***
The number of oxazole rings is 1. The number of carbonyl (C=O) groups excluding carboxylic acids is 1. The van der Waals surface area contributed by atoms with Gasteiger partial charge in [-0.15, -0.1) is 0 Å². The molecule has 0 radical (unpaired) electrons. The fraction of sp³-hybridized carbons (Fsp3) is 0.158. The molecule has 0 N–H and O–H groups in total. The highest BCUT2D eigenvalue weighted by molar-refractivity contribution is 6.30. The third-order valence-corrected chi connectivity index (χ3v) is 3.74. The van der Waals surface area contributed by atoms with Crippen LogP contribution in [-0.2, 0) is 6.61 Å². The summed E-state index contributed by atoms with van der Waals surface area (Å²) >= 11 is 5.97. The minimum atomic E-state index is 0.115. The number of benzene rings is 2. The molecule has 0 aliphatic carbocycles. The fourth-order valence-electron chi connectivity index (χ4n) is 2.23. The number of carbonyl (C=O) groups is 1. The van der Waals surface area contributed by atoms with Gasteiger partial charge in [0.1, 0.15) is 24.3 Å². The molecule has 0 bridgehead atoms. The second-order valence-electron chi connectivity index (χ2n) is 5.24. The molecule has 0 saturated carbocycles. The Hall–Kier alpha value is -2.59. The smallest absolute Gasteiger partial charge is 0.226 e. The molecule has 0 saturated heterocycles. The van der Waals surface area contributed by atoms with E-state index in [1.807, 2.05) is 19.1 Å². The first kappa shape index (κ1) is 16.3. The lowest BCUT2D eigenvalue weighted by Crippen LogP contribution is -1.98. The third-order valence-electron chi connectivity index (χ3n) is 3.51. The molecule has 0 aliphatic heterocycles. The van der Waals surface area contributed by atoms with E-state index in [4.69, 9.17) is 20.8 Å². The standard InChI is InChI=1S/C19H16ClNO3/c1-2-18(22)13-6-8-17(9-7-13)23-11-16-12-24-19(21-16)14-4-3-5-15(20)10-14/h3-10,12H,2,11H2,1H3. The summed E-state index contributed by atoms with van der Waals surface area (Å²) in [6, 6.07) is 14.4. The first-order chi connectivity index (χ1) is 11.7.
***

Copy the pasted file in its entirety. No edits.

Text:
The number of oxazole rings is 1. The number of carbonyl (C=O) groups excluding carboxylic acids is 1. The van der Waals surface area contributed by atoms with Gasteiger partial charge in [-0.15, -0.1) is 0 Å². The molecule has 0 radical (unpaired) electrons. The fraction of sp³-hybridized carbons (Fsp3) is 0.158. The molecule has 0 N–H and O–H groups in total. The highest BCUT2D eigenvalue weighted by molar-refractivity contribution is 6.30. The third-order valence-corrected chi connectivity index (χ3v) is 3.74. The van der Waals surface area contributed by atoms with Crippen LogP contribution in [-0.2, 0) is 6.61 Å². The summed E-state index contributed by atoms with van der Waals surface area (Å²) >= 11 is 5.97. The minimum atomic E-state index is 0.115. The number of benzene rings is 2. The molecule has 0 aliphatic carbocycles. The fourth-order valence-electron chi connectivity index (χ4n) is 2.23. The number of carbonyl (C=O) groups is 1. The van der Waals surface area contributed by atoms with Gasteiger partial charge in [0.1, 0.15) is 24.3 Å². The molecule has 0 bridgehead atoms. The second-order valence-electron chi connectivity index (χ2n) is 5.24. The molecule has 0 saturated carbocycles. The Hall–Kier alpha value is -2.59. The smallest absolute Gasteiger partial charge is 0.226 e. The molecule has 0 saturated heterocycles. The van der Waals surface area contributed by atoms with E-state index in [1.807, 2.05) is 19.1 Å². The first kappa shape index (κ1) is 16.3. The lowest BCUT2D eigenvalue weighted by Crippen LogP contribution is -1.98. The third-order valence-electron chi connectivity index (χ3n) is 3.51. The molecule has 0 aliphatic heterocycles. The van der Waals surface area contributed by atoms with E-state index in [4.69, 9.17) is 20.8 Å². The standard InChI is InChI=1S/C19H16ClNO3/c1-2-18(22)13-6-8-17(9-7-13)23-11-16-12-24-19(21-16)14-4-3-5-15(20)10-14/h3-10,12H,2,11H2,1H3. The summed E-state index contributed by atoms with van der Waals surface area (Å²) in [6, 6.07) is 14.4. The first-order chi connectivity index (χ1) is 11.7.